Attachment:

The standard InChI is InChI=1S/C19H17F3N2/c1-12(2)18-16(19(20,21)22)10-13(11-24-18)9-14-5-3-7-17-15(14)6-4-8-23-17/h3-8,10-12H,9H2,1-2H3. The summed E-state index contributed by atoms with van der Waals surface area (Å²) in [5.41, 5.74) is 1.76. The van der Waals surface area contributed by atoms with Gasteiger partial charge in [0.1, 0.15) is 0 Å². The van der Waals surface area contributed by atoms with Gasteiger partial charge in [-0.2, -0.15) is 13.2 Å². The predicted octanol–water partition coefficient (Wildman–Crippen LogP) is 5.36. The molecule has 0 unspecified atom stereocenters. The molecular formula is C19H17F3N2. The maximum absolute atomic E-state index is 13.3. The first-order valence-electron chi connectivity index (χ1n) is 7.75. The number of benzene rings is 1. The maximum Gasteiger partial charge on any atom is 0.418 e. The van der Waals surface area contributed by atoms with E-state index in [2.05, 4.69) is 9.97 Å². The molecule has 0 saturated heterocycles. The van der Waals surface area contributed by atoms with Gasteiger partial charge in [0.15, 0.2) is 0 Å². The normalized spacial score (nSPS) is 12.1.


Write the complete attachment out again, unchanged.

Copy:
The standard InChI is InChI=1S/C19H17F3N2/c1-12(2)18-16(19(20,21)22)10-13(11-24-18)9-14-5-3-7-17-15(14)6-4-8-23-17/h3-8,10-12H,9H2,1-2H3. The summed E-state index contributed by atoms with van der Waals surface area (Å²) in [5.41, 5.74) is 1.76. The van der Waals surface area contributed by atoms with Gasteiger partial charge in [0.1, 0.15) is 0 Å². The van der Waals surface area contributed by atoms with Gasteiger partial charge in [-0.2, -0.15) is 13.2 Å². The predicted octanol–water partition coefficient (Wildman–Crippen LogP) is 5.36. The molecule has 0 unspecified atom stereocenters. The molecular formula is C19H17F3N2. The maximum absolute atomic E-state index is 13.3. The first-order valence-electron chi connectivity index (χ1n) is 7.75. The number of benzene rings is 1. The maximum Gasteiger partial charge on any atom is 0.418 e. The van der Waals surface area contributed by atoms with E-state index in [2.05, 4.69) is 9.97 Å². The molecule has 0 saturated heterocycles. The van der Waals surface area contributed by atoms with Gasteiger partial charge in [0.15, 0.2) is 0 Å². The normalized spacial score (nSPS) is 12.1.